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Virtual collaboration: How to improve remote work

Man sitting in a home filled with plants and sun engaging in virtual collaboration with remote colleagues.


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5 min read

Remote work is on the rise. According to Upwork’s Future Workforce Report, about 40.7 million workers in the U.S. alone are expected to go fully remote by 2025. This would result in a 5% increase in remote work from 2020.

As more people embrace remote and hybrid work, a solid framework for virtual collaboration has become the business need of the hour.

While it may seem straightforward, there’s a lot more that goes into it than simply picking a virtual collaboration platform. It also involves centralizing communication and setting clear processes around how team members connect with each other.

What is virtual collaboration?

Virtual collaboration (also called remote collaboration) refers to any joint effort from people who are not physically present in order to achieve a common goal. It requires a variety of tools, including:

  • Instant messaging software
  • Productivity apps
  • Platforms that support voice and video calls

The goal of virtual team collaboration isn’t merely getting things done but to replicate the synergy and teamwork achieved when employees are together in the same building. Employees—no matter how far apart they are—should be able to communicate effortlessly and cooperate in a virtual environment while remaining productive.

5 tips to improve virtual collaboration

Virtual collaboration isn’t without its problems. Overcoming learning curves, not being able to use non-verbal communication, and feeling isolated are just some of the biggest challenges of remote cooperation. These best practices will help your virtual team overcome those obstacles and seamlessly share ideas across time zones.

  1. Invest in collaboration software

    The first step in improving virtual collaboration is investing in building a decent tech stack, or an effective unified communications platform. You need tools that will allow your employees to interact with each other and remain productive. In fact, 91% of remote workers believe that collaboration software creates a “connected workplace.”

    As far as communication is concerned, we recommend having at least one of each of the following types of virtual collaboration tools:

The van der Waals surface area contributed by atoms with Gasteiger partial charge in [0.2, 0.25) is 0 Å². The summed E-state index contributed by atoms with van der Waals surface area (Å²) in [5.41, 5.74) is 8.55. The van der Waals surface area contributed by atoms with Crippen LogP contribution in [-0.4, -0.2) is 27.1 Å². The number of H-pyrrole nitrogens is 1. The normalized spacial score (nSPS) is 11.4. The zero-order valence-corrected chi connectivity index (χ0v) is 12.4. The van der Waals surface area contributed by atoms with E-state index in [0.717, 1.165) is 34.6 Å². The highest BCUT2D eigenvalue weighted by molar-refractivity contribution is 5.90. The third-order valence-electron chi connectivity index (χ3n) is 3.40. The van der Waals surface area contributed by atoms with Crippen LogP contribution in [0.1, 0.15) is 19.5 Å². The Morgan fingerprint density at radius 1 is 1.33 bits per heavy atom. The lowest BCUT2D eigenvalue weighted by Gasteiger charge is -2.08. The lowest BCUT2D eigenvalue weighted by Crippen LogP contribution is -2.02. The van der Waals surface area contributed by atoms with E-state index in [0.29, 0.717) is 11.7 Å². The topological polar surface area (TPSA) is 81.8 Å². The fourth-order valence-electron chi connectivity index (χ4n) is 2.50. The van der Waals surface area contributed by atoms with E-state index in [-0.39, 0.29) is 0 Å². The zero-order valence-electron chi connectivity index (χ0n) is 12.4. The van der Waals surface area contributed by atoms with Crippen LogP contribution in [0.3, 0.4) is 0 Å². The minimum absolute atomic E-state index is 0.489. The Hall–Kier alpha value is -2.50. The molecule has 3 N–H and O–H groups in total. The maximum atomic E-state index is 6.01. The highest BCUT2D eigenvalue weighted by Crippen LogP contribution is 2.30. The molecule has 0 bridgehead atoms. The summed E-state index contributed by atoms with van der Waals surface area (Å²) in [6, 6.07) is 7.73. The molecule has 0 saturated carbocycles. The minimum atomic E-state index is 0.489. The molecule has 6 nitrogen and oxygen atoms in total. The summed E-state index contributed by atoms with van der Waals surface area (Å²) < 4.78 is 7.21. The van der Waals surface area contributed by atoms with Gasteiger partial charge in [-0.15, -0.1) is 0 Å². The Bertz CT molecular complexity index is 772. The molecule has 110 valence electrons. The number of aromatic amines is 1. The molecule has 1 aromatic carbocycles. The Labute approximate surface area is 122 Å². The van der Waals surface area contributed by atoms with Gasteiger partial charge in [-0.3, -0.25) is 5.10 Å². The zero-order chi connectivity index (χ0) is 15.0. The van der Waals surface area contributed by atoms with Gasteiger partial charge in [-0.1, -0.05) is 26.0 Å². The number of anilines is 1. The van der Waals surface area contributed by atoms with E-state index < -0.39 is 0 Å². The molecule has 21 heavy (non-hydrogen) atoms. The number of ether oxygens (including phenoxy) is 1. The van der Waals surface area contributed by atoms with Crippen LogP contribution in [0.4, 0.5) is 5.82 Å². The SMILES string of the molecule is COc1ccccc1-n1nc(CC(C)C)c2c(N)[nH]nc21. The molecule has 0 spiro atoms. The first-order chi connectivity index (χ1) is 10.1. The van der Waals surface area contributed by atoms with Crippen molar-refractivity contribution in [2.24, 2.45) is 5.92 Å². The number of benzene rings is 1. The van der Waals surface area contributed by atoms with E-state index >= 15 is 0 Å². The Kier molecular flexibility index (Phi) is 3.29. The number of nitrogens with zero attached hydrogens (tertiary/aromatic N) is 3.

• Team messaging: An asynchronous communication tool that allows employees to instantly reach out to each other. Examples include RingCentral MVP, Slack, and Discord.
    • Video and voice conferencing: Certain discussions warrant synchronous spoken or face-to-face interactions, which voice and video conferencing tools facilitate. For example, Zoom, RingCentral MVP, and Skype.

    For smooth coordination, and attempts to avoid the growing divide among employees and leaders, every business should have the following platforms in its tech stack, and of course these systems should live in a cloud-first atmosphere:

    • Project management: Tools that allow you to create, manage, and track projects with entire teams and stakeholders. Asana, Notion, and Jira are some popular examples.
    • Task management: Platforms that allow you to delegate and track individual tasks. They’re typically a subset of project management software.
    • Productivity: Any type of software that allows you to do a task. You need to pick one based on the nature of your work. For example, if you do editorial work, you can use Google Docs or Quip. Similarly, if you have a virtual product design team, a tool like Zeplin can help.

    The best software is one that meets the collaboration needs of your team members. Take some time to understand your requirements and do ample market research before making any executive decision.

  2. Secure leadership buy-in

    Seeing leadership getting involved in collaboration efforts will motivate your employees to follow suit, feel comfortable collaborating virtually, and bring new ideas to the table. This is the essence of effective communication and collaboration